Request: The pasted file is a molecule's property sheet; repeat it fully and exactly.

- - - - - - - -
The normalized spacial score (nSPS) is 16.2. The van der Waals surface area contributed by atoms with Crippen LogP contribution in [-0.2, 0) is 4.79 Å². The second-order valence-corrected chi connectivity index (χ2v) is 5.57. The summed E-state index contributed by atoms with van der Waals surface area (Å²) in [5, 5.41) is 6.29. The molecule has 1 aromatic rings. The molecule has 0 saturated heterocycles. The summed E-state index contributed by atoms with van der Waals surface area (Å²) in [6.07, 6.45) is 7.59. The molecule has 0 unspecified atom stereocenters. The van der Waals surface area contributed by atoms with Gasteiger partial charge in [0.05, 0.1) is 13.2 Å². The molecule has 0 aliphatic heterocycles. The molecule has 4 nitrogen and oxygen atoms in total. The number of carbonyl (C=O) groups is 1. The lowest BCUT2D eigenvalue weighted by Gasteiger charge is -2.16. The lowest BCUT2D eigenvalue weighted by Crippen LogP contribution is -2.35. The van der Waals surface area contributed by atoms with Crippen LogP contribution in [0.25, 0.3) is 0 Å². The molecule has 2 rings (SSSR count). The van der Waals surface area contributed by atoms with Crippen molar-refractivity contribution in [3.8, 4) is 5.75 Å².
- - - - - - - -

The normalized spacial score (nSPS) is 16.2. The van der Waals surface area contributed by atoms with Crippen LogP contribution in [-0.2, 0) is 4.79 Å². The second-order valence-corrected chi connectivity index (χ2v) is 5.57. The summed E-state index contributed by atoms with van der Waals surface area (Å²) in [5, 5.41) is 6.29. The molecule has 1 aromatic rings. The molecule has 0 saturated heterocycles. The summed E-state index contributed by atoms with van der Waals surface area (Å²) in [6.07, 6.45) is 7.59. The molecule has 0 unspecified atom stereocenters. The van der Waals surface area contributed by atoms with Gasteiger partial charge in [0.05, 0.1) is 13.2 Å². The molecule has 0 aliphatic heterocycles. The molecule has 4 nitrogen and oxygen atoms in total. The number of carbonyl (C=O) groups is 1. The lowest BCUT2D eigenvalue weighted by Gasteiger charge is -2.16. The lowest BCUT2D eigenvalue weighted by Crippen LogP contribution is -2.35. The van der Waals surface area contributed by atoms with Crippen LogP contribution in [0.25, 0.3) is 0 Å². The molecule has 2 rings (SSSR count). The van der Waals surface area contributed by atoms with Crippen molar-refractivity contribution in [3.8, 4) is 5.75 Å².